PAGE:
In the end, with all of the strangeness of having to count 6000 to 7000 additional votes, the outcomes really did not change. If anything, the final count bolstered the trend from Election Day, where Measure A went from 300 ahead in the initial count to 300 behind after the Election Day count was completed, and it ended up losing 51.5 to 48.5 percent, with a 693-point spread.
The No on Measure A team issued a statement on Tuesday afternoon, “We are grateful to Davis voters including UCD students who, after carefully considering the issues, voted No on the Nishi project. We appreciate that Measure J/R gave Davis residents the opportunity to decide for themselves if this project was what the community wanted. We continue to be concerned about the lack of well-planned housing in Davis and at UCD, however, and will continue to work hard towards the goal of increasing affordable housing availability.”
The Yes on Measure A campaign has not yet issued a statement on the results. Nor have they publicly declared whether they would seek a new election with a modified project.
Here are some thoughts on the Measure A election and also the council election which has been finalized…
First, the final vote count showed 66.1 percent voter turnout. That means 23,909 of 36,196 registered voters voted. November’s vote count, depending on how competitive the presidential election race is, figures to top 80 percent.
That voter turnout pushed the council vote figures into record territory. On June 5, 2002, Dan Wolk received 10,212 votes, finishing first in every precinct. This year’s election has now seen Brett Lee finish first in every precinct. He received a whopping 13,409 votes – shattering Dan Wolk’s record by over 3000 votes, or over 33 percent.
In fact, Lucas Frerichs finished second with 11,401 and Will Arnold finished third with 11,135 – also breaking Dan Wolk’s previous record by over 1000. In 2012, 14,928 people voted. In 2016, that number was nearly 9000 higher.
How big was the turnout? We calculated, based on previous elections, that it would take about 9000 to win Measure A. It turns out that number was quite low, and 11,702 voted against it while 11,009 voted for it. We thought the high number of identified voters, 7000, might be decisive but the final vote totals dwarfed it.
The numbers suggest a strong trend moving away from Measure A on Election Day. Early on we believed that a strong Sanders push would get students out, students who were concerned about housing and costs. It seems that may have actually worked against the project.
First, the typical Sanders voter in the city of Davis is probably less inclined to support growth. Second, social justice supporters turned against the project with the lack of Affordable Housing and the apparent giveaway by the city.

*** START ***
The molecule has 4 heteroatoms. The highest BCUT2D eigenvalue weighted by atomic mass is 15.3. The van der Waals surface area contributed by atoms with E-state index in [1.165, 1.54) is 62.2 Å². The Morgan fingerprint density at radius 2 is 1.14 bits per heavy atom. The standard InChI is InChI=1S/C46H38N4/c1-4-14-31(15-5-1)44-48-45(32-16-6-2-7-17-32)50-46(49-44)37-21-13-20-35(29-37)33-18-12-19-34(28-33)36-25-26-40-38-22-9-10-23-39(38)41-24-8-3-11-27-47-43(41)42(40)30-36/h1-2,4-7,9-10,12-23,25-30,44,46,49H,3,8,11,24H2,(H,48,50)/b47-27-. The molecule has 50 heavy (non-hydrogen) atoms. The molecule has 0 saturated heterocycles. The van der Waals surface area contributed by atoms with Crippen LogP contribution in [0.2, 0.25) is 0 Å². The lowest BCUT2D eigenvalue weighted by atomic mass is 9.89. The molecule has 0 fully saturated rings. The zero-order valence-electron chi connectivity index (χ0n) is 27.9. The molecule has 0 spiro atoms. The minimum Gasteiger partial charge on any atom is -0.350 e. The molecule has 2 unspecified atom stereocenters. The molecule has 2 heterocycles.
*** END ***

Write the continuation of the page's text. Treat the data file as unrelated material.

The Sanders rally the week before, Yes on A officials believed, hurt them. Hurting them as well were concerns about Redrum Burger, which they tried to alleviate. Also there was a strong social media pushback against the project.
Still, I think it is hard to draw a lot of hard conclusions from a close election with an unusually high turnout. Michael Harrington once again proclaimed this “the single worst proposed development – ever…” And the city council as “totally out of touch with the voters.”
In our view, the electorate for the first time was truly split on this measure, with 11,000 voters supporting it. That doesn’t suggest a council that is “totally out of touch with the voters.” You could argue that point a lot higher in 2005, when 80 percent of the council voted for Measure X and 60 percent of the voters opposed it in the polls. In 2009, 60 percent of the split council voted for Measure P but 75 percent of the voters opposed it.
No doubt the developers spent a lot of money to get the measure passed, but that is not unusual and, in fact, Measure A’s development team spent far less than the Measure X team to try to get the matter passed.
The measure was no doubt hurt by a number of factors we already laid out. The Affordable Housing deal may have surprisingly been the key issue – turning off potential student and activist supporters. As we mentioned previously, failure by the council to deal with some of the issues on Richards prior to the vote probably played a role. Not nailing down key details on connectivity to campus, sustainability, and LEED (Leadership in Energy and Environmental Design) certification certainly hurt.
There are those who believed that not getting the measure on the November ballot was fatal as well, although the huge turnout may belie that point.
Going forward, there is a question as to whether Nishi, having come as close as it did, could come back. A similar project might not require a new EIR, saving the team some of the expense of a total redesign. On the other hand, several have told the Vanguard that they have some ideas for a truly progressive project at Nishi that would pass easily, and they seem discouraged that the development team did not take this to heart earlier.
There are those who believe that Nishi needs to go on a November ballot to win. That would likely require November 2018. It is not clear that the development team would want to wait that long.
The prevailing wisdom is that pushing it onto a special election – like Covell Village in 2005 and Wild Horse Ranch in 2009 – would be fatal, as the bulk of the committed voters are opposed to new projects.
The Vanguard believes that, regardless of what projects are needed, the 0.2 percent vacancy rate coupled with the continued campus growth are only going to increase the need for more student housing and, while UC Davis has agreed to supply more housing – as we argued on Monday – the devil will be in the details.
—David M. Greenwald reporting